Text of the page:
Winning the final of a national World Class competition is no mean feat. In fact, you have to be pretty darn good. The national competition is never an easy ride, and most of you would have put in plenty of work to get there, regardless of whether you’re from Austria or Vietnam. Once your name is announced as the winner of the World Class National Final and your countrymen and women embrace you, you get your picture taken a thousand times, and you enjoy the party that ensues. Nevertheless, as soon as the dust settles it is time to get started on your next and much greater challenge: the World Class Global Final.
As someone who has mentored, judged, and back-slapped hundreds of bartenders heading to compete at the World Class Global Finals, not to mention having had the honour of competing twice and attending a further four, I find myself pretty qualified to tell you what you should do, but more importantly what you should not do during your week at this big-daddy of cocktail competitions.
Having a moment of reflection is vital before you can take the next step to prepare for the competition that awaits. So here it is, an article written for those who can call themselves the best bartenders in their nation. This is a simple five-step guide on how to prepare for the biggest professional test of your life.
First things first: embrace the media. You will have to if you want to go the whole way. There’s no time for shyness, obscurity, or too-cool-for-school-ness now. When you win World Class, you may be overwhelmed with people wanting your opinion on why you are your country’s best bartender. But embracing and obliging the attention, as well as making time for the people who want to hear your ethos on drinks-making is all part of the deal to enter the competition in the first place. Use this time to make a name for yourself and the bar you are representing, which has supported you through the process thus far.
You got to where you are because of your charm, your talent, but, more importantly, your incredible drink concepts. These drinks, which won you the right to call yourself a national champion, are obviously amazing, and there is no shame in re-using some of these concepts in the global final if they suit the nature of the challenges. Once the ‘Challenge Pack’ for the World Class Global Final is released, you will gain an understanding of the various hoops you will need to jump through, as well as how many challenges you will need to prepare drinks for. Once this is clear, you will have to devote a certain amount of time to prepare for each of these challenges. If you are lucky, some of the cocktails and concepts you presented at your national final can translate to the challenges you will face at the global one. In fact, that’s what the national finals are for: a chance to prepare bartenders for the rigours of the global final, and give them the best opportunity to shine on the global stage.
Recycling that refined and rehearsed serve that won you the national final and the plaudits of the judges will mean you have more time to devote to challenges you need to come up with fresh ideas for. Plus, the more time you have to get fast for a speed challenge (and work on some new jokes), the better.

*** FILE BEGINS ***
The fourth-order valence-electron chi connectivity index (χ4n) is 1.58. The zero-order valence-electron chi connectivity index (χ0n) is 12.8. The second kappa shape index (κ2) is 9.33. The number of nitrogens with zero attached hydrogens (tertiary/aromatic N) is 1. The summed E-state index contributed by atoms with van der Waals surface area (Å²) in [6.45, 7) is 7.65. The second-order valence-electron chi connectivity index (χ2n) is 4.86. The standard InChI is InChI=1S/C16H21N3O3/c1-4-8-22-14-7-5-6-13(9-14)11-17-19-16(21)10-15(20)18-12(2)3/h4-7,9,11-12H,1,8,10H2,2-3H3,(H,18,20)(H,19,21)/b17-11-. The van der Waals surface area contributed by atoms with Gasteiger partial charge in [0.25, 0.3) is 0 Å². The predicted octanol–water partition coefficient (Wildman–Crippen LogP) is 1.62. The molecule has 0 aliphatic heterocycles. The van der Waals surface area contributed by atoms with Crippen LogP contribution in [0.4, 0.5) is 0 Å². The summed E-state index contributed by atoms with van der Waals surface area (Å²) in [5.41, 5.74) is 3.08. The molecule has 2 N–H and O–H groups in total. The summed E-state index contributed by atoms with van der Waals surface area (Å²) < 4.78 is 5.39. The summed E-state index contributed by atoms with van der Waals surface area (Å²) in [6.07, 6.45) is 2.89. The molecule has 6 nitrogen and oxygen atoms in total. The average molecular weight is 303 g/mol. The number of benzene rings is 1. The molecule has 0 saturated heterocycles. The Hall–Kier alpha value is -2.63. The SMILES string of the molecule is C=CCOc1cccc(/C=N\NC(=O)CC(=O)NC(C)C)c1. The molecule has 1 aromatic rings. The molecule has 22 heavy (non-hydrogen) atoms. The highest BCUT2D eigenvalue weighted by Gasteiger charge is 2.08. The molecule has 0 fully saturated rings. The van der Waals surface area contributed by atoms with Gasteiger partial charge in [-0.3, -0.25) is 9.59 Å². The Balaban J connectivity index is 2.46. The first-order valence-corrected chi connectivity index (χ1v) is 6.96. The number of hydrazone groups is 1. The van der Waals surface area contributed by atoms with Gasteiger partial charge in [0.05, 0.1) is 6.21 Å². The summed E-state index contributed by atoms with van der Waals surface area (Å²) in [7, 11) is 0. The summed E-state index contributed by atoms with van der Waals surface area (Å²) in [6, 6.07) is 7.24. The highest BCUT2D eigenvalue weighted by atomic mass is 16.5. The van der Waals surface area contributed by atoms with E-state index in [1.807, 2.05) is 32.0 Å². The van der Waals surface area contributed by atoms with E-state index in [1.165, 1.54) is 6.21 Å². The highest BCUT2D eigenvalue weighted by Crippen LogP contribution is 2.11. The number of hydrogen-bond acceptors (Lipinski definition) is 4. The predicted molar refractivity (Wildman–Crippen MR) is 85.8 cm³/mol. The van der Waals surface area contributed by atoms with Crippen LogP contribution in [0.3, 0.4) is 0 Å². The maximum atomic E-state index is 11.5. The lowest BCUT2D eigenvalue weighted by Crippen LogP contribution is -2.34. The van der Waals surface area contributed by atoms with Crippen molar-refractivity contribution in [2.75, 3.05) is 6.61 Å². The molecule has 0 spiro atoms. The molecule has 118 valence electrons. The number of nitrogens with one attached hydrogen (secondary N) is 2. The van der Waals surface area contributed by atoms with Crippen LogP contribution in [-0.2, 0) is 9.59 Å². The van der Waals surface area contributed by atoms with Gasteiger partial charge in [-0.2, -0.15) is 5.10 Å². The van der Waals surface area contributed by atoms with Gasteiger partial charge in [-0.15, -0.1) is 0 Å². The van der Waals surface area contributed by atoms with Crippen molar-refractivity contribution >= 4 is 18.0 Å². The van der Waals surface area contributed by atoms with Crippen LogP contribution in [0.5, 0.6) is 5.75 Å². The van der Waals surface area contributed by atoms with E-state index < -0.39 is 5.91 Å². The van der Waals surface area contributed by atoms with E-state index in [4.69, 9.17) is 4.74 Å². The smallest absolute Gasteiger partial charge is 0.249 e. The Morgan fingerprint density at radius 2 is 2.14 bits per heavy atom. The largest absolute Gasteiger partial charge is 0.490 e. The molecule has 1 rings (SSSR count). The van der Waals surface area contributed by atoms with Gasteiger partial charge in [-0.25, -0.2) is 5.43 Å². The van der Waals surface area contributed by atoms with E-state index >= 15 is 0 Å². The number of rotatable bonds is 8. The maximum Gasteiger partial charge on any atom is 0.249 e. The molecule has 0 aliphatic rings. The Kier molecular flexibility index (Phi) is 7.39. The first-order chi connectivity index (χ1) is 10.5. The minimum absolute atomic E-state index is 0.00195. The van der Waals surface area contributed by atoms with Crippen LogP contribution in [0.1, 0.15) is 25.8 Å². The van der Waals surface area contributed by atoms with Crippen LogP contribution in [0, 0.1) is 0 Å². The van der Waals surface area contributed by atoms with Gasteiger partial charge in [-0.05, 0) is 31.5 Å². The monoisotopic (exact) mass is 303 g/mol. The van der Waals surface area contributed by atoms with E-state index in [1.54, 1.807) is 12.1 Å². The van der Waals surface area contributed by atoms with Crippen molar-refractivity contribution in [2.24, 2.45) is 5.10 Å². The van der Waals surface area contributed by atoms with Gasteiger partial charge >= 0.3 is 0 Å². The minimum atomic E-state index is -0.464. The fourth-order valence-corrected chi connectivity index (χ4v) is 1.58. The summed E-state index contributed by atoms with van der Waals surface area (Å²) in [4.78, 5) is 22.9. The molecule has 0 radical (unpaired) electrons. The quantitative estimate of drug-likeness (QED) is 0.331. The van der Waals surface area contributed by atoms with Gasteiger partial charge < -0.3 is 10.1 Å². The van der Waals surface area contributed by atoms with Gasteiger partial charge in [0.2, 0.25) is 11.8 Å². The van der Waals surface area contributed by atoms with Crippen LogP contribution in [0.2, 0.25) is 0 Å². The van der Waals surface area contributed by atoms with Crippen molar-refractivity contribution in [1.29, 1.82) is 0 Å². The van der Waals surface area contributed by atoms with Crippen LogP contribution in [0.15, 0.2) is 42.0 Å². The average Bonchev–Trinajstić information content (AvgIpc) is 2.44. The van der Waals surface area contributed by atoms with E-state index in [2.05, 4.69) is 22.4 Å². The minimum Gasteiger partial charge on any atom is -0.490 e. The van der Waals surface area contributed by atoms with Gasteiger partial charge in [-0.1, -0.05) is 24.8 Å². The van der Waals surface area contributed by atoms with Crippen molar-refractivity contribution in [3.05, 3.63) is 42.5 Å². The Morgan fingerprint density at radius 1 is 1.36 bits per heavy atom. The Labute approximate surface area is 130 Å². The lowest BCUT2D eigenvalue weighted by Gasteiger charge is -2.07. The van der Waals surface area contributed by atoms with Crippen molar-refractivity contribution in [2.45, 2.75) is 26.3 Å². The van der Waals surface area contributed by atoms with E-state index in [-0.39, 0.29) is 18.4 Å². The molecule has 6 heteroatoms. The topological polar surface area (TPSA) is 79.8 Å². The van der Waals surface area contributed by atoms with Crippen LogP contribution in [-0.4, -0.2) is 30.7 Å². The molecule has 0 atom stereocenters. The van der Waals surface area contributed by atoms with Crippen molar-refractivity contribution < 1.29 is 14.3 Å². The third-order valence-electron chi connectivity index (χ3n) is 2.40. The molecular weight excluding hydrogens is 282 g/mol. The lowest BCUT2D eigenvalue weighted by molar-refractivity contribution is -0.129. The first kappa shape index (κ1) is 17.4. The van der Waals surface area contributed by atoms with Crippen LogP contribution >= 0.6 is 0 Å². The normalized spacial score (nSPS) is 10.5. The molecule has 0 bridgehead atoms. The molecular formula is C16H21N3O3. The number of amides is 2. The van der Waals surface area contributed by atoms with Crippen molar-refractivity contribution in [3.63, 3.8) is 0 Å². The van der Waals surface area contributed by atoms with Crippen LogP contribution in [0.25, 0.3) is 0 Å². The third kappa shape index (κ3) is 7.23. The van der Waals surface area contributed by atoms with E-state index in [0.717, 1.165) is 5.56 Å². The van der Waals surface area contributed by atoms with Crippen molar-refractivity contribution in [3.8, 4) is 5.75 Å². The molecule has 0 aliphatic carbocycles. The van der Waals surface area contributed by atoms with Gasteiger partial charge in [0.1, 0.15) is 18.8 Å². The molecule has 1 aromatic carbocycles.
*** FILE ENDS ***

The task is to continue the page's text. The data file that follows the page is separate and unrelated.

BE THE BEST VERSION OF YOURSELF
Putting the best version of yourself forward is the name of the game. It’s not your job to be anyone but yourself, but make sure you put your most hospitable and charming foot forward. This means a little (but not a lot) of backside-kissing.
Make sure you make yourself known to the judges earlier in the week of the finals, rather than just before you have to make them a drink in competition. This sense of familiarity will not only help the judges to connect your personality with your performance, but also make your life a lot less stressful as you will be performing in front of a new friend, rather than a stranger you’ve read about on the internet.
REFRAIN FROM THE SIDESHOWS
The World Class Global Final is a circus. This analogy will hold you in good stead if you think of yourself as one of the performers. At a circus, you don’t see the lion-tamer eating cotton candy and drinking lemonade while the magician is performing, and likewise you shouldn’t be hanging out too long at that CÎROC party on a private jet, or whichever other incredible event has been put on for guests who are not there to compete. You are there to win – remember that. You are not there to party.
The World Class Global Final is a very exciting week, and you will have to be on your best behaviour to refrain from sideshows. But trust me, you will have a whole year to party after your name is called out as the winner on the final night in Mexico City.
DON’T LET WINNING GET TO YOUR HEAD
Just because you’ve won a few cocktail competitions doesn’t mean you are better than anyone else other than at that competition, during that day, to those judges. One of the pillars of being great bartender is humility. Wearing the title of ‘the country’s best’ means your ego will be given a constant gentle massage by thousands of people, but my advice is to ignore all of this. Be thankful for it, but continue to listen and learn from others, and know that there is always someone better then you.
This attitude, as well as taking heed of the former instructions, will help you to become the best you can be. Whether that’s finishing in the 50th or first place, you will have no regrets if you have worked your hardest and done your best.
At the end of the day, making cocktails should be fun. What we as bartenders do for a living truly is a joy, and translating that joy into your competition serves, as well as relaying your personality, should be your first priority during the competition.
I look forward to seeing you all at the Global Finals, and watching your creativity unfold. Good luck!